SA steel industry on the brink of collapse

If not actually in business rescue, most companies in the steel industry are in a state of extreme damage control, probably to no avail. (David Harrison, M&G)

If not actually in business rescue, most companies in the steel industry are in a state of extreme damage control, probably to no avail. (David Harrison, M&G)

The first job losses in the steel industry will come in two waves. The first wave is here, and crisis talks continue between labour, business and government. At least 10 000 people will lose their jobs in the next six months, but 190 000 workers are at risk.

The second wave will come in the next month or so. 

The steel industry is near collapse, thanks to a vortex of economic crises, including little protection for the local industry and dumping from China, as well as a slowdown in demand, both domestically and internationally.

Two weeks ago, unions, faced with an onslaught of notices to retrench from steel companies, formed a task team with business to try to save the industry. They met government last week, and a range of interventions was agreed to.

In the short term, all unions can do is try to minimise the damage. That there will be damage is now inevitable.

At least 20 companies are retrenching. Scores more workers are working shorter work weeks.

Many Evraz Highveld Steel workers are currently voting on whether they want to take up a training layoff levy scheme option or retrenchment packages. 

ArcelorMittal South Africa temporarily retracted its retrenchment notices to see whether there is an improvement in the next six weeks. More companies are in business rescue.

Steve Nhlapo, head of collective bargaining at the National Union of Metalworkers of South Africa, says that, even after the task team meeting, employers have said it is too late to stop the retrenchments.

“They don’t foresee any changes in the next six months,” he says.

This week, Nhlapo was visiting Tata Steel plant in Richards Bay. Tata Steel is in business rescue, and Nhlapo was meeting management, business rescue practitioners and workers to assess the situation.

Retrenchments at that plant were not on the table, yet.

Marius Croucamp, metal and engineering head at union Solidarity, says it is hard to promise workers anything.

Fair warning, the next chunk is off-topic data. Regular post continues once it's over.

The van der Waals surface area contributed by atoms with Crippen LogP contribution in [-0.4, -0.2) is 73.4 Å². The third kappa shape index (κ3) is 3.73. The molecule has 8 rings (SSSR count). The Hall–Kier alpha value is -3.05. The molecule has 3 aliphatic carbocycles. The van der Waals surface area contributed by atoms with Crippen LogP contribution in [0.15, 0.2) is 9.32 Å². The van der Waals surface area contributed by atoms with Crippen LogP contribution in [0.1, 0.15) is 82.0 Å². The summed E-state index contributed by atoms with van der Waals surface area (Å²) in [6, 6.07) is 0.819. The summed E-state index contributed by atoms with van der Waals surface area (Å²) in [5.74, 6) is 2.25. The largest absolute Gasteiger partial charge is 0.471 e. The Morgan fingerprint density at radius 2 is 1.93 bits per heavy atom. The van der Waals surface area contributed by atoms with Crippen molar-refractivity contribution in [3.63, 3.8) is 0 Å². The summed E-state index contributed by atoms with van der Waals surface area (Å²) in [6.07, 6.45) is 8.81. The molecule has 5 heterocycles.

“Certainly, they would welcome the outcome of the task team but their reality is the retrenchments that are on the go,” he says.

The task team’s meeting is really about macro-factors, he adds. And, even to that end, government hasn’t really committed to introducing 10% import tariffs.

“They said, if you want tariffs, put in your applications and we’ll see what we can do,” Croucamp said. “But they said they won’t fast-track the process because they’ll open up themselves to potential litigation.”

Croucamp says the fact that employers agreed to an end to parity pricing shows “they are desperate”.

“We are not just talking about saving jobs here; we are talking about saving an industry.”

Solidarity says it is dealing with retrenchment processes that are already in motion at 26 companies, related to the primary steel industry.

But lurking in the background are 75 companies where workers are working less time or shorter workweeks as demand grows ever slower. Five companies have already started laying off workers who are only called in to work when orders arrive.

The second round of retrenchments will probably start in September. “These are not just companies who want to lower their head counts. This is the closure of entire plants,” Croucamp said.

Jan Theron, co-ordinator of the labour and enterprise policy research group at the University of Cape Town, says retrenchments are always the most difficult thing to stop.

He says the collapse of the steel industry will also mean the end of government’s industrialisation programme.